Why do I always want to masturbate?

Excessive sexual drive and masturbation can disturb your life. Learn more about hypersexuality and why people compulsively masturbate here.

3
minute read

If you are reading this, you are probably feeling upset with yourself for needing to masturbate often. But there are reasons and causes for this type of compulsive behavior. And it might help you to know that you are not alone. An estimated 2-6% of people experience impulsive-compulsive sexual behavior, and one in one hundered men masturbate more than once per day. But if you are part of this population, how normal is self-pleasure? What causes it? And can hypersexuality be treated?

Is frequent masturbation normal?

Frequent masturbation (also known as auto eroticism) is a type of hyper sexual activity that can interrupt your life and affect your social, physical and mental well being. Officially, psychiatrists can diagnose men or women who masturbate excessively as a Sexual Disorder Not Otherwise Specified (Sexual Disorder NOS). More on normal ranges of masturbation frequency here.  But before mental health specialists enter the picture, some other medical conditions exist which can be causing you to want to always masturbate.

What causes me to want to masturbate regularly?

Firstly, too much masturbation can be caused by medical conditions. Physical or mental disorders (or side effects of medications used to treat them) can bring on states of hypersexuality which cause excessive masturbation. Some examples of the medical reasons which can be the reason people masturbate frequently include:

  • Alzheimer’s disease
  • bipolar disorder
  • brain injury
  • impulse control disorder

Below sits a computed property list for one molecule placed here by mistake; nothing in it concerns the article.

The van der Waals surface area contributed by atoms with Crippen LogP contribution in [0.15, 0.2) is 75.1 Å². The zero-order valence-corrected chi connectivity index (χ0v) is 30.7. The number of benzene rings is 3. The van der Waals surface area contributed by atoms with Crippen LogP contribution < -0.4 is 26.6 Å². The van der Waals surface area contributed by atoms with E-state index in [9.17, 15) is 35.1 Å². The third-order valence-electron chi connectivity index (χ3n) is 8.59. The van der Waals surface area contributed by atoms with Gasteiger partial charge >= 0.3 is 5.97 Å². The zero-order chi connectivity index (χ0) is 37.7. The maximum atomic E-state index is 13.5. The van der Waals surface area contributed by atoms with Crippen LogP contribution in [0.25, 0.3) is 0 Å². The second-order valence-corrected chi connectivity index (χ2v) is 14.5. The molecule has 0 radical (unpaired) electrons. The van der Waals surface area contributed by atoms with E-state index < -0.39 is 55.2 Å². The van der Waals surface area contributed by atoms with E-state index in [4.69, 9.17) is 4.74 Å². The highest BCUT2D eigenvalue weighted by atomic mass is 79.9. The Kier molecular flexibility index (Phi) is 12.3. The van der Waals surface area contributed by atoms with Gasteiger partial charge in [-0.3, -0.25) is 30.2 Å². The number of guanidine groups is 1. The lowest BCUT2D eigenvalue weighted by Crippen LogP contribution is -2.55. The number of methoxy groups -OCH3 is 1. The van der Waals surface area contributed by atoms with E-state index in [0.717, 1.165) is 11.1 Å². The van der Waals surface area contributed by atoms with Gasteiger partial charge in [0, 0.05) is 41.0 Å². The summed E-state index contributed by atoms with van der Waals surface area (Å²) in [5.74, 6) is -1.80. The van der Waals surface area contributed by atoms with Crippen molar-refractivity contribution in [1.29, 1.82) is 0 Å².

• Klein-Levin syndrome
  • Kluver-Bucy syndrome
  • medication side effects (drugs for Parkinson’s disease)
  • use of methamphetamine

Or, people who masturbate excessively may simply do so because hypersexuality is the problem itself.

Regular masturbation can be a type of sexual addiction

Mental health experts still do not agree on what causes hypersexual behaviors such as compulsive masturbation. And they have not yet agreed on how to diagnose addictive sexual disorders. Out-of-control sexual thoughts and acting out, however, can indicate a type of impulsive or compulsive sex problem, which can be treated by mental health specialists. Some specific signs and symptoms of compulsive masturbation include:

  • Excessive masturbation affects work, social, interpersonal, and intimate relationships or responsibilities
  • Feeling loneliness after an orgasm
  • Lack of sexual satisfaction after auto eroticism
  • Masturbating 5–15 times a day
  • Obsessive and compulsive drive toward sexual self-stimulation of the genitalia
  • Physical injury when masturbating
  • Stopping masturbation only after exhaustion, injury, or extreme social pressure

Keep in mind here that the essential feature of sexual addiction is the use of sexual activity (including oneself) to escape intimacy. And if sexual compulsion to masturbate is not driven by this fear, sexual addiction may not be the problem. Top 10 sex addiction signs here.  Nonetheless, if you are experiencing any of the above signs, there is help. And you ARE NOT crazy, or immoral, or dirty. You just need help.

In sum, repetitive masturbation is a symptom of hypersexuality that requires your attention. Too much autoeroticism can be labeled as compulsive, addictive, or impulsive. Regardless of the classification used, this disorder represents a severe burden if you experience it. If you masturbate too frequently, it can cause you emotional, mental and physical stress. You can find help for sex related issues at The Society for the Advancement of Sexual Health or the International Institute for Trauma and Addiction Professionals. Or post your questions below. We are here to help.

Reference sources: Impulsive – Compulsive Sexual Behavior by Mick & Hollander
Wiki on Hypersexuality
About the author
Lee Weber is a published author, medical writer, and woman in long-term recovery from addiction. Her latest book, The Definitive Guide to Addiction Interventions is set to reach university bookstores in early 2019.
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